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Security policy is a definition of what it means to be secure for a system, organization or other entity. For an organization, it addresses the constraints on behavior of its members as well as constraints imposed on adversaries by mechanisms such as doors, locks, keys and walls. For systems, the security policy addresses constraints on functions and flow among them, constraints on access by external systems and adversaries including programs and access to data by people.
If it is important to be secure, then it is important to be sure all of the security policy is enforced by mechanisms that are strong enough. There are organized methodologies and risk assessment strategies to assure completeness of security policies and assure that they are completely enforced. In complex systems, such as information systems, policies can be decomposed into sub-policies to facilitate the allocation of security mechanisms to enforce sub-policies. However, this practice has pitfalls. It is too easy to simply go directly to the sub-policies, which are essentially the rules of operation and dispense with the top level policy. That gives the false sense that the rules of operation address some overall definition of security when they do not. Because it is so difficult to think clearly with completeness about security, rules of operation stated as "sub-policies" with no "super-policy" usually turn out to be rambling rules that fail to enforce anything with completeness. Consequently, a top level security policy is essential to any serious security scheme and sub-policies and rules of operation are meaningless without it.
A network security policy is a generic document that outlines rules for computer network access, determines how policies are enforced and lays out some of the basic architecture of the company security/ network security environment. The document itself is usually several pages long and written by a committee. A security policy goes far beyond the simple idea of "keep the bad guys out". It's a very complex document, meant to govern data access, web-browsing habits, use of passwords and encryption, email attachments and more. It specifies these rules for individuals or groups of individuals throughout the company.
Security policy should keep the malicious users out and also exert control over potential risky users within your organization. The first step in creating a policy is to understand what information and services are available (and to which users), what the potential is for damage and whether any protection is already in place to prevent misuse.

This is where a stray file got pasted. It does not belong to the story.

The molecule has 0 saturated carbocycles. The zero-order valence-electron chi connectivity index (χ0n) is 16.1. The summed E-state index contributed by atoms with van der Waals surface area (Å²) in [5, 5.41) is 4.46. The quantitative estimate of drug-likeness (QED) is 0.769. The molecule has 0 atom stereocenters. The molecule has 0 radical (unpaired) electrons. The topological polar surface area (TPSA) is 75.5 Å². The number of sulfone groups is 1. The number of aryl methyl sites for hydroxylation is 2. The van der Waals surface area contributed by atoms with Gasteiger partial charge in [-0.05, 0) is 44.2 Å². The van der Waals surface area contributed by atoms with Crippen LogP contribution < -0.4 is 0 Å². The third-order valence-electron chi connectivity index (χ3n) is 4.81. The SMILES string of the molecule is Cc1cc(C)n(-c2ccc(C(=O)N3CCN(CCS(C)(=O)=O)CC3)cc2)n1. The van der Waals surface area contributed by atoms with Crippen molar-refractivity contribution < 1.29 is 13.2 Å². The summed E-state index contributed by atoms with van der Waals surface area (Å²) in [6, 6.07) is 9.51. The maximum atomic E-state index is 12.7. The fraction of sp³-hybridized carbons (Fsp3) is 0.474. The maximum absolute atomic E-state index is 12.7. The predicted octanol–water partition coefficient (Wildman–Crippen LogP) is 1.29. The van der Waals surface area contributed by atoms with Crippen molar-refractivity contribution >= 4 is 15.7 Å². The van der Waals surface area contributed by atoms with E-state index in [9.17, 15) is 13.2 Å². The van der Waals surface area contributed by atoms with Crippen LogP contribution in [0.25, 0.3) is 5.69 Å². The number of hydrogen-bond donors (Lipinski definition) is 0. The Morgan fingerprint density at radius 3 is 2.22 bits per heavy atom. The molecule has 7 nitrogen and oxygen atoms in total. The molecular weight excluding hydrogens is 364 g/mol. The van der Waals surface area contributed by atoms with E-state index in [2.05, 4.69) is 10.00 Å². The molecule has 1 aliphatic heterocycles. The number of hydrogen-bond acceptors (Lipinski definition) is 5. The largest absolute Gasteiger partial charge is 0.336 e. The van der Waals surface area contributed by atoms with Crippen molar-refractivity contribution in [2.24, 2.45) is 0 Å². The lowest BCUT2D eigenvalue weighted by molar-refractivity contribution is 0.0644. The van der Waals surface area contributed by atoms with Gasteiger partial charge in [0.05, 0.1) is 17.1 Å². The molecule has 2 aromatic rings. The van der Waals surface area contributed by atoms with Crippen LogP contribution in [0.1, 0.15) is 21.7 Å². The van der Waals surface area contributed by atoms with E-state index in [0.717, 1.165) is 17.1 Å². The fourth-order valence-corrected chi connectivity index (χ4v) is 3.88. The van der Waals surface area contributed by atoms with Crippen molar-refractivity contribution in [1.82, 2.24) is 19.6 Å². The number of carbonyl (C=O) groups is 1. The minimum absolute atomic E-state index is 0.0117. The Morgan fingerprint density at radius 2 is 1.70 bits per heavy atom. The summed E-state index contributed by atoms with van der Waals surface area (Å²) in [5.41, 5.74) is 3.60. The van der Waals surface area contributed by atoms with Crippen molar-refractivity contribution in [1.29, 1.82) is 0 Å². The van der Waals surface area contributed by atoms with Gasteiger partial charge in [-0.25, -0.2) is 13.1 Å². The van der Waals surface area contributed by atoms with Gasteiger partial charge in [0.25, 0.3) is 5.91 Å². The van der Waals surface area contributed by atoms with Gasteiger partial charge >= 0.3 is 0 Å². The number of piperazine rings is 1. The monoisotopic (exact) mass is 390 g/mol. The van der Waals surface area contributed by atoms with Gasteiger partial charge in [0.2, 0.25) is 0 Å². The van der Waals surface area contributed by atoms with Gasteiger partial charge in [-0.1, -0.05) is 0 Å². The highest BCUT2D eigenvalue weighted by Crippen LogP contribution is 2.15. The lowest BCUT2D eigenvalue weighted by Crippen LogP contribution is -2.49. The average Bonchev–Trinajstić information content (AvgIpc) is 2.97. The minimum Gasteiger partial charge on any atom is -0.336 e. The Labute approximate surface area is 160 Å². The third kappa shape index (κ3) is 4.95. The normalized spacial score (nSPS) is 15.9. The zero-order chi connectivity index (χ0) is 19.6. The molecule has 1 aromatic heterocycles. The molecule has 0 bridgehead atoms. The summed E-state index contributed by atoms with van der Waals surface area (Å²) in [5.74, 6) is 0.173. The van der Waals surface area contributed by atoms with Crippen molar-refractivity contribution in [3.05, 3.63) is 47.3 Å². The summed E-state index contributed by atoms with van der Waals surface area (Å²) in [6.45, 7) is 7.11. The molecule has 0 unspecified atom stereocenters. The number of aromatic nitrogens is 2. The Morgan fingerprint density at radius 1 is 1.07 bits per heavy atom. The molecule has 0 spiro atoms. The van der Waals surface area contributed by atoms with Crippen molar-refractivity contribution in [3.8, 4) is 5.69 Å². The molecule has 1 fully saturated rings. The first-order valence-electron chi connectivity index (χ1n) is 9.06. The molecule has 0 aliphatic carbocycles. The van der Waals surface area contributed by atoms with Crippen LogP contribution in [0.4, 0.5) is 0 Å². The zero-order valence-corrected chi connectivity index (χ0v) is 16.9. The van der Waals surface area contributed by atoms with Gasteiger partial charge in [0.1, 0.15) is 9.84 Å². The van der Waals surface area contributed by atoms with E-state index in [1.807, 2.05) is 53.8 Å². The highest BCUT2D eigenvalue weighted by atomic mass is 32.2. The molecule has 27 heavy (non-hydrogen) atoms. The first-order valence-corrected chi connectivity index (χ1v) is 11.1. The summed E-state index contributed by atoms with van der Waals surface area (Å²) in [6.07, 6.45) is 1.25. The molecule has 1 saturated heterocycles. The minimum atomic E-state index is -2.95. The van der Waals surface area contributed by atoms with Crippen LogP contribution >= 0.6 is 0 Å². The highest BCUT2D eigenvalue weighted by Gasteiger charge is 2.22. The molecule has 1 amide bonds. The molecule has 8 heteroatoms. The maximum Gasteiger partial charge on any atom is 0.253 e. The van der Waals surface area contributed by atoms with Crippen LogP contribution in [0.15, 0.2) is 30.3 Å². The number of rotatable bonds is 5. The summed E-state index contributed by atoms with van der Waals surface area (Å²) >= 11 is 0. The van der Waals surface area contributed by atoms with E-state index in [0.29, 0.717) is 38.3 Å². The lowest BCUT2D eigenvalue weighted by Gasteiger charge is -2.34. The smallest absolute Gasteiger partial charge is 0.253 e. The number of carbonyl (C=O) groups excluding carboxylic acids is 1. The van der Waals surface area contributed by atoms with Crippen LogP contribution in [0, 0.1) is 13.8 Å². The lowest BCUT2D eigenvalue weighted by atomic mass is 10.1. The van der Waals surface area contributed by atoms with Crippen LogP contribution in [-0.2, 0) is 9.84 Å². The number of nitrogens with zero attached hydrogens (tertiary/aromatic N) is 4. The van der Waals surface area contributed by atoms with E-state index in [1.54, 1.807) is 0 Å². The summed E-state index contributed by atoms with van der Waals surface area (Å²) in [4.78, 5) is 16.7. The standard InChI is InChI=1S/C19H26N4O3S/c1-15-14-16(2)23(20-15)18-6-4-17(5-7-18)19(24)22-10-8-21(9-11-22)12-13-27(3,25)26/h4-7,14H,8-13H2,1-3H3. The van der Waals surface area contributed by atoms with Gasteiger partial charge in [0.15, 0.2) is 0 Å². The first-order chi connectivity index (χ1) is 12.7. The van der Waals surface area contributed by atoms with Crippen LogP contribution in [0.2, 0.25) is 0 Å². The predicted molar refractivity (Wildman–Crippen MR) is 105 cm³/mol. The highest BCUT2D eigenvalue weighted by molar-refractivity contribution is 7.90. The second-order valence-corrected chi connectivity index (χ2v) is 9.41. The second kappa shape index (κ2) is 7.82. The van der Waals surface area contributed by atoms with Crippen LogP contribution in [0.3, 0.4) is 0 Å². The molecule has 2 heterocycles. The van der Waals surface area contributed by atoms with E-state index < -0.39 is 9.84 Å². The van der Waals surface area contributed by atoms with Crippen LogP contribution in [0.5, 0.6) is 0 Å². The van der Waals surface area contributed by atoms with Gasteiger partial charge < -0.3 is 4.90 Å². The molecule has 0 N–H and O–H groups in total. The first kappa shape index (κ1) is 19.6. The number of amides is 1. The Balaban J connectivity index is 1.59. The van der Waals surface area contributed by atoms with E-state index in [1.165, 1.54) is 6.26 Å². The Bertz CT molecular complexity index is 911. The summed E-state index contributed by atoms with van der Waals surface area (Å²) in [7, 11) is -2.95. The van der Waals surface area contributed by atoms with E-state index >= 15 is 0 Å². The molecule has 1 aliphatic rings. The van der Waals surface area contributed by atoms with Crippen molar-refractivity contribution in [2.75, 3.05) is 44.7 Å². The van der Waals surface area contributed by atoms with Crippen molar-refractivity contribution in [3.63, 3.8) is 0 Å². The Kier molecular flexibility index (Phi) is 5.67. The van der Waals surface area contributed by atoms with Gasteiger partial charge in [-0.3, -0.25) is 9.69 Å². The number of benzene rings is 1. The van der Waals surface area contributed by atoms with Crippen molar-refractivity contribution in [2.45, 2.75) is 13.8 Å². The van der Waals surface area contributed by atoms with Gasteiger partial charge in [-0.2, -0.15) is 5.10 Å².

In addition, the security policy should dictate a hierarchy of access permissions; that is, grant users access only to what is necessary for the completion of their work.
While writing the security document can be a major undertaking, a good start can be achieved by using a template. National Institute for Standards and Technology provides a security-policy guideline.
The policies could be expressed as a set of instructions that could be understood by special purpose network hardware dedicated for securing the network.
A policy is a set of mechanisms by means of which your information security objectives can be defined and attained. Let's take a moment to briefly examine each of these concepts. First, we have the information security objectives:
These objectives are globally recognized as being characteristic of any secure system.
According to NIST, the main threat to WiMAX networks occurs when the radio links between WiMAX nodes are compromised. The systems are then susceptible to denial of service attacks, eavesdropping, message modification and resource misappropriation.
SP 800-127 recommends using built-in security features to protect the data confidentiality on the network. It also suggests that organizations using WiMAX technology should:
WiMAX is a wireless protocol with a larger reach than WiFi (IEEE 802.11x) networks, but smaller than wireless areas covered by cell phones.
The technology originally was designed to provide last-mile broadband wireless access as an alternative to cable, digital subscriber line (DSL) or T1 service. In recent years its focus has shifted to provide a more cellular-like, mobile architecture to serve a broader user base.